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Engineering an Indian comeback – November 13, 2006

November 13, 2006
Filed under Features

The buzz over the relaunch of one of the industry’s biggest brand names, the Indian Motorcycle Co., hasn’t diminished.
That’s according to Stephen Julius, the managing director of Stellican Limited, the London-based private equity firm that purchased the trademark rights to Indian.
“We get 100 e-mails a day from fans,” Julius said in a phone interview with Powersports Business from London. “This is a cult brand. What we want to do initially is to start addressing that group of faithful and loyal Indian supporters.”
But how Julius and Indian president Steve Heese will do that is being kept largely a secret. The company has announced its plans on releasing a new Indian Chief in the second half of 2007 and that it’s already acquired a manufacturing facility in North Carolina. Julius also told Powersports Business that the company will focus heavily on engineering in the next few months and well into the new year. But any exact timeline or details about the new Indian are being kept confidential.
“We’ve got to focus on getting the product right,” Julius said. “When we have got that product right, then we will start focusing on marketing, sales, distribution or what I call the fun part of the business. But there’s no point in doing what our predecessors did, which is to build a market, sales and distribution machine that actually served little purpose because they didn’t have a product.”
His predecessors, who were financed by a Boston-based equity firm, ended the latest attempt to revive the brand in September 2003.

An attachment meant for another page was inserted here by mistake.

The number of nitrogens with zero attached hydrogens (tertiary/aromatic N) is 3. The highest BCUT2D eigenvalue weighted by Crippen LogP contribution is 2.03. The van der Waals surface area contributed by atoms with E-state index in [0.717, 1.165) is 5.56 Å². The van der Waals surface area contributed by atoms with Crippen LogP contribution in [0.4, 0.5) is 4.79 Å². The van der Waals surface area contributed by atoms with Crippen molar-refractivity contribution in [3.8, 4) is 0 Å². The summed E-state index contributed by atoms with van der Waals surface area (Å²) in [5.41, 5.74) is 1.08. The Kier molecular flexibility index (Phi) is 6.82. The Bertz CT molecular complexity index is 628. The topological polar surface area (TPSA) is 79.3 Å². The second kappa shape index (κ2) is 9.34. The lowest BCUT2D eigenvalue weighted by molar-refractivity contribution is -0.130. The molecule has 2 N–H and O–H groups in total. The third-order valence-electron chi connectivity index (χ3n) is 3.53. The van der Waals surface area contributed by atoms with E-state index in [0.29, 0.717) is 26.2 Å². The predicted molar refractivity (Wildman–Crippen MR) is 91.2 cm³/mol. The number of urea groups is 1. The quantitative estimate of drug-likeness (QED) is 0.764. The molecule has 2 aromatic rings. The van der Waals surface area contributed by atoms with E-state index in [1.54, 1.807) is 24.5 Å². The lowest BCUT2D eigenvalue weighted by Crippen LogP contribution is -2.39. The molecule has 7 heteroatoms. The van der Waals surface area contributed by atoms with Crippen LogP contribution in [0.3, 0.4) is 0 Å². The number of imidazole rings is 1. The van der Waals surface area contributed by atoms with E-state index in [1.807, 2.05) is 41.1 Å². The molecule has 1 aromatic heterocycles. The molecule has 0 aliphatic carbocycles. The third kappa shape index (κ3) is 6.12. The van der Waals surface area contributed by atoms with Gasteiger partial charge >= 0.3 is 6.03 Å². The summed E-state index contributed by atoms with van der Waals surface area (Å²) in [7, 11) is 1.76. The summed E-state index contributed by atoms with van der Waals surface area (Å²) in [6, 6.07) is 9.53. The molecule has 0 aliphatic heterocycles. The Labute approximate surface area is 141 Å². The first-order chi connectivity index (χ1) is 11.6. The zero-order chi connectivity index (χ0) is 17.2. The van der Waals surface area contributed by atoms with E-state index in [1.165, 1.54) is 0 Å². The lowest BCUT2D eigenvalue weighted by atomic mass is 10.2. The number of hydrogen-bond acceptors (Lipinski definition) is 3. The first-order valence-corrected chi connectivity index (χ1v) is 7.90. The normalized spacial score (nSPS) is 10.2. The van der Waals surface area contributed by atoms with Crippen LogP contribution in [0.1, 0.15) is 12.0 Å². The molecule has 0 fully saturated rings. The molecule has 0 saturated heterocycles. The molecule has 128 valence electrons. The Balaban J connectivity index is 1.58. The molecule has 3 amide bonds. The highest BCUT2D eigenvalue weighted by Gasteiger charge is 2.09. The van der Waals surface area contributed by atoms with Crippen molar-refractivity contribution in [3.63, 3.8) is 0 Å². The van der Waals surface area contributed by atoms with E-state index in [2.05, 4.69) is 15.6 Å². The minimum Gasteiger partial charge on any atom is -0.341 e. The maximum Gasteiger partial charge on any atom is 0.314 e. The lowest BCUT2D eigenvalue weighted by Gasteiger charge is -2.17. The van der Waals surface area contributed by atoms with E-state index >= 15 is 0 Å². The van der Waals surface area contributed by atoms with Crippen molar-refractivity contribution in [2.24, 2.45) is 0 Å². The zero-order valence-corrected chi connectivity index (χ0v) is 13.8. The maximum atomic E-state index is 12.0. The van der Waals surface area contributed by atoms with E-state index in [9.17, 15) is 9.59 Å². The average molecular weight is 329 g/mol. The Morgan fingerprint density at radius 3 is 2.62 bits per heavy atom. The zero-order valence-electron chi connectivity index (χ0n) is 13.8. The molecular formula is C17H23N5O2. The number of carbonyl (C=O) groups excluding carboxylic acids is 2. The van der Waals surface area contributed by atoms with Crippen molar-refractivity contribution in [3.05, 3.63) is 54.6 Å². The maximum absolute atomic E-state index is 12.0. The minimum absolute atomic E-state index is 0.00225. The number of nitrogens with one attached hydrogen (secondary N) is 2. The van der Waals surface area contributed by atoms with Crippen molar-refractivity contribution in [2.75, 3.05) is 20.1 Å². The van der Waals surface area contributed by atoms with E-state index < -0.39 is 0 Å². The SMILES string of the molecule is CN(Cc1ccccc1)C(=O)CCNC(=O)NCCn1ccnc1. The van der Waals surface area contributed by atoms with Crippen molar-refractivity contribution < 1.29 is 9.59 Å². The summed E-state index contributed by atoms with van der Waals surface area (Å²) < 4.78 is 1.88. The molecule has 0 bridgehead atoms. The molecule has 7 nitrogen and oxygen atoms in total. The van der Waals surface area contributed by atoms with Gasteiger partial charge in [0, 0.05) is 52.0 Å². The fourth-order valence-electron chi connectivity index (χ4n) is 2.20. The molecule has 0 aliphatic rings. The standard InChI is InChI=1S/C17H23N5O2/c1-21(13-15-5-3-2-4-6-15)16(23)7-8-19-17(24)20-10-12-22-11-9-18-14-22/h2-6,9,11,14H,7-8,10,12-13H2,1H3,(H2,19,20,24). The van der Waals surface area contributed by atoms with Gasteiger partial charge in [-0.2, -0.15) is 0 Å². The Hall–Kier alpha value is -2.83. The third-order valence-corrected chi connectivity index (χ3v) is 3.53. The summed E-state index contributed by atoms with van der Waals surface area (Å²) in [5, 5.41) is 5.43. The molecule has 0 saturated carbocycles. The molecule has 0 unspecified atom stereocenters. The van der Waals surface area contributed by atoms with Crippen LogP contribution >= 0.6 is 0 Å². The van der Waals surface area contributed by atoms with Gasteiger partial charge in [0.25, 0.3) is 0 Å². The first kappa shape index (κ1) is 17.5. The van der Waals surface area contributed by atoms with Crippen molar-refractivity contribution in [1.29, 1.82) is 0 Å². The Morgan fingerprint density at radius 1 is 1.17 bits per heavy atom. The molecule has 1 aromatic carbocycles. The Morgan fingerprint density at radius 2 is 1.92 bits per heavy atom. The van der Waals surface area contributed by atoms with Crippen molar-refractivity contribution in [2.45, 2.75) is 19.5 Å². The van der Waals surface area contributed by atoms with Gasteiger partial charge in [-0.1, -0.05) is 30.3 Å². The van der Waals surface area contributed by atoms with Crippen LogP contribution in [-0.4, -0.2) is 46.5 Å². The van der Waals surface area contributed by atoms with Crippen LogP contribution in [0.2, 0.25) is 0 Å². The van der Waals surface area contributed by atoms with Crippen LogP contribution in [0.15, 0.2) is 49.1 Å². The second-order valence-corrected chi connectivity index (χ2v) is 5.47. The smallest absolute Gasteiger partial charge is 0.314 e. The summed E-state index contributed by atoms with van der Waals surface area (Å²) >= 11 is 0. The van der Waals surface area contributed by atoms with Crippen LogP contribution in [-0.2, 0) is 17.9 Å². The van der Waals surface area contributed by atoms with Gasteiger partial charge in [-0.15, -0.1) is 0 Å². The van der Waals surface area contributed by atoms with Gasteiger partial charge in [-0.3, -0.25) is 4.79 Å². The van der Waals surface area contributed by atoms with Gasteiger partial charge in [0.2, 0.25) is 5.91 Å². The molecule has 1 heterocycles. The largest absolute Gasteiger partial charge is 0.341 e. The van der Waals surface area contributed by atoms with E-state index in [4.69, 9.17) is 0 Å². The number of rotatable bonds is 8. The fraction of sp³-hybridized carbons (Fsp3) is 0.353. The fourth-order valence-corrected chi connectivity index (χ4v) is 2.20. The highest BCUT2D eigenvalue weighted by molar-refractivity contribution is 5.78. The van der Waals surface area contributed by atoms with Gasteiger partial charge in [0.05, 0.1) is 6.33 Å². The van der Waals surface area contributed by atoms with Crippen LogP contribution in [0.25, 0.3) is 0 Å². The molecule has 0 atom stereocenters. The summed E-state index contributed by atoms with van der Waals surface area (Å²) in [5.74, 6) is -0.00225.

To relaunch Indian, Julius has hired eight engineers and expects that number to grow to 15 in 2007. He said the company will not start developing a dealer network in the United States until after they’ve developed the product. Julius also indicated there’s no rush for getting Indian further into the public spotlight by appearing at traditional trade shows, like the upcoming V-Twin show in Cincinnati.
“We’ve very conscious of what happened in the past,” Julius said. “And that is why in repeated press releases I’ve said, ‘We’re going to do this carefully. We’re going to do this slowly. We’re going to do this in low volumes initially. We’re going to try to build the business for the long term.’
“When we have the product, we will be present at all the classic events that you would expect a production bike company like an Indian to be present at.”
So with little or no details available on the motorcycles, what can dealers and the industry expect from Stellican?
Julius points to the company’s relaunching of Chris-Craft, one of the American boat industry’s big brand names, as an “absolute benchmark of what we’re capable of doing.”
Stellican purchased the Chris-Craft trademark and an empty factory in 2000. Six years later, Julius says the company has 350 employees, will build more than 800 boats this year and increase its year-end sales by 35 percent in a market that is down or at best flat.
Julius said Chris-Craft became profitable in its third year after its previous owners lost money for 13 straight years.
“These are two of America’s most iconic brand names,” Julius said of Indian and Chris-Craft. “They are absolutely wonderful heritage brands, which in their day were the biggest in the industry.”
Once Indian is slowly relaunched in the United States, Julius said the company will consider sales overseas.
“There’s no question,” Julius said of the possibility of international sales. “We’ve had interest from all over the world.”

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